Don't-Miss Android Stories
Wacom on Tuesday surprised artists around the globe with a foray into the pressure-sensitive iPad stylus market along with its own mobile tablet solution based on the Cintiq line.
The inexpensive tablet's price reflects mediocre features, ill-advised design decisions, and an extremely low-quality screen.
Android tablets are making strides, but they still lag behind the iPad in at least one key area, market research firm Canalys says -- the availability of optimized apps for tablets.
Google is distributing patches for a cryptography flaw in Android that may affect hundreds of thousands of applications.
OpenSignal recently announced that its app helped to prove that temperature readings from smartphone batteries correlate strongly to outdoor temperatures. Now it's thinking bigger.
Cybercriminals are controlling malware on Android devices through a Google service that enables developers to send messages to their applications, according to security researchers from antivirus vendor Kaspersky Lab.
Mobile ad networks can provide a loophole to serve malware to Android devices, according to researchers from security firm Palo Alto Networks who have found new Android threats being distributed in this manner.
Lenovo opens its Reach consumer cloud service for public preview. Reach is a "cloud-desktop" service through which applications can be launched without downloading and installing them locally on mobile devices and PCs.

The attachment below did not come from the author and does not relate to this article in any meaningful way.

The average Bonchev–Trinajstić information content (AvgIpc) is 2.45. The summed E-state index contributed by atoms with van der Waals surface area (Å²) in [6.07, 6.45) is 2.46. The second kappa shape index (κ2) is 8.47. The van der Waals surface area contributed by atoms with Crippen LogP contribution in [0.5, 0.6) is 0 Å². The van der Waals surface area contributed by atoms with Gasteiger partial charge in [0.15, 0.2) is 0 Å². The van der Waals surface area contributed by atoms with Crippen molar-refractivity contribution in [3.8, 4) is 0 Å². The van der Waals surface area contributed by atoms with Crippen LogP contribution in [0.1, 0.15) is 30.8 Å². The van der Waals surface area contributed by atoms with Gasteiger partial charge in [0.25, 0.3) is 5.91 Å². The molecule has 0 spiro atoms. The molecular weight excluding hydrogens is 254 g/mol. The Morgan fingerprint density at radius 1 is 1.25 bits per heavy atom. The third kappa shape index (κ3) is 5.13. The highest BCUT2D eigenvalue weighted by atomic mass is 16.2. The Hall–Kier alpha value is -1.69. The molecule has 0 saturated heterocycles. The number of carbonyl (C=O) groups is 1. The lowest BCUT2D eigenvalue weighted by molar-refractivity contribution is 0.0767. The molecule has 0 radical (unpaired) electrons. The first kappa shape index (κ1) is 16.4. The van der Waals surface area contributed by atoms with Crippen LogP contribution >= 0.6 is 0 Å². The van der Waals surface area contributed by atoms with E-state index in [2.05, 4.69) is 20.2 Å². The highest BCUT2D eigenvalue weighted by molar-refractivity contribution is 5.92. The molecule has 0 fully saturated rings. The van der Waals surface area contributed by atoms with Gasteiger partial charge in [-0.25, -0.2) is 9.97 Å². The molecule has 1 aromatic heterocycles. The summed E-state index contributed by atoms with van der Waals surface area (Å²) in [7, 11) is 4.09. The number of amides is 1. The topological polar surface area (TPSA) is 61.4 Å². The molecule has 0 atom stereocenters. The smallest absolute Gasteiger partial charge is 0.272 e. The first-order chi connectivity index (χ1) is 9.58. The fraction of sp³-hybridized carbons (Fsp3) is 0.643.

Buyers reject touchscreen laptops, spooked by higher prices and concerns about the value of Windows 8's touch-based user interface.
Bitcoin wallets on Android are vulnerable to theft because of problems in a component that generates secure random numbers, developers said.
Developers can now submit Web apps and offer them alongside native Android-based programs on Amazon's Appstore.
While it may sound underwhelming on paper, the Moto X packs impressive performance into a great form-factor.
Motorola takes the wraps off its first customizable handset, which has features and specs identical to recently announced Verizon Motorola Droid smartphones.
An Android tablet brought back from North Korea by a tourist has provided a glimpse at some of the restrictions placed on IT users in the famously secretive country.